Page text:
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    A couple of things on this gift ammo from 20 years ago:

    Pulling bullets often leaves them marked and distorted. For that reason alone I would not re-use them.

    The primers were, of course, corrosive and I would not use them in any of my guns.

    Most all of these 1943 cartridges had suffered some kind of water intrusion as most hard clumped up powder. The only reason I accepted these cartridges was for the cases. The outside of the brass showed signs of bad storage of some kind. This would be another reason not to use the primers.

    Hey, we do what we do for our own reasons and while I may not do what you would do, I reserve the right to do it my way. But I did explain my reasons above.

    LDBennett
  9. jim brady

    jim brady Well-Known Member

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    I'd NEVER question you or your reloading practices, LD. I have learned to respect your opinion and experiance. I pull my bullets with one of those kinetic pullers - leaves no marks. Shame about that old powder. That German stuff must have been stored pretty well as the powder is still fresh.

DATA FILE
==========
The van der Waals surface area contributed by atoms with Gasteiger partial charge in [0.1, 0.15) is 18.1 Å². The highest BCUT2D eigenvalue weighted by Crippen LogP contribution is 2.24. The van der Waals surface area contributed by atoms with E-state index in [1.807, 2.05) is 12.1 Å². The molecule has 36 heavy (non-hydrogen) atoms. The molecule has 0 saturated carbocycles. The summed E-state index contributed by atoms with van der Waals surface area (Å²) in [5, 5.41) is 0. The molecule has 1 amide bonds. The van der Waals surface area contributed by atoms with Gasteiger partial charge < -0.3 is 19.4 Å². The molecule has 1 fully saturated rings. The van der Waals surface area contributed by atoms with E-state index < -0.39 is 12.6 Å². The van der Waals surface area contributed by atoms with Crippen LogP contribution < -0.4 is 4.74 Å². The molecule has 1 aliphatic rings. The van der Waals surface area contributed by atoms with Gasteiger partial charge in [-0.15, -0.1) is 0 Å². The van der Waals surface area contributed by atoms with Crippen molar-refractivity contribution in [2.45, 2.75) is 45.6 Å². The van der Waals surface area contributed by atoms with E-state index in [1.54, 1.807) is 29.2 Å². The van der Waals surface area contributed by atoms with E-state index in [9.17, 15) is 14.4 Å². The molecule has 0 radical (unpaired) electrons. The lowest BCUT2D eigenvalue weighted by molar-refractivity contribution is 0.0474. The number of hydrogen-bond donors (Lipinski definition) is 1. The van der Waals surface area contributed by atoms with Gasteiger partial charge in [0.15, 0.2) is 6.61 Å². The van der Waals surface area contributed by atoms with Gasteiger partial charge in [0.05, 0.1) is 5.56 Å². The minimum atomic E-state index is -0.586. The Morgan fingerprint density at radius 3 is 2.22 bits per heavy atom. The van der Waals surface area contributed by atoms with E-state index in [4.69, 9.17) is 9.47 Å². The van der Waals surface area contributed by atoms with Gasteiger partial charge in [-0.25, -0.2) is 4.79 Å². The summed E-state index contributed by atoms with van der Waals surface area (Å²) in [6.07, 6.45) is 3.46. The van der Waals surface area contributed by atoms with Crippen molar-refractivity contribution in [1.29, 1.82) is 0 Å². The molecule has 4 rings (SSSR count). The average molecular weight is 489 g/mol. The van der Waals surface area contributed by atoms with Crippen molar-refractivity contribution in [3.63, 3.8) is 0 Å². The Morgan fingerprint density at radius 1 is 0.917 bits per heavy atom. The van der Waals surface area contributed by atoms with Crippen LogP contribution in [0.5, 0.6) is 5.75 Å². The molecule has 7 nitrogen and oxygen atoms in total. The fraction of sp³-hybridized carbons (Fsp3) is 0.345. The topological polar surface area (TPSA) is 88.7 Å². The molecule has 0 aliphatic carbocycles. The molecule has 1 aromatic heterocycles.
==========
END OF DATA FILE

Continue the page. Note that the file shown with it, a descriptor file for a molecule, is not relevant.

Had some old Spanish 7X57 years back, Was gonna pull it down, but the powder had an ammonia smell to it so I dumped all of it. Couldn't believe the strong acidic smell that stuff had. Even began to corrode the brass cases.

    Sounds like that old GI .30 brass served you well. I love reloading the LC cases. Have had to switch over to Korean KE stuff recently. Good brass, too. Like I've told you many times before, I reload all my .30-06 to GI specs (M1 and M2). Jim
    Last edited: Oct 4, 2011
  10. The Duke

    The Duke New Member

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    I rarely discard pulled bullets unless they are deformed ...I use an inertia puller for everything... Some of the old mil-surp rounds have a bullet sealer applied that effectively holds like super glue...:eek:

    I found that screwing the seater collet down on my die, then using it in the press to push the bullet downward just a little, will break this sealent and a good whack with the puller drops it out....

    Of course the bullets are contaminated with the asphaltic sealer...tumbling doesnt get it all off...So I give them a soak in some laquer thinner...outside of course...Take them out after about 30mins soak...rub off the now softened sealant with rough cloth or steel wool and then put in the vibrator with a little polish...They will come out shining like new..:)..Good bangers or for foulers...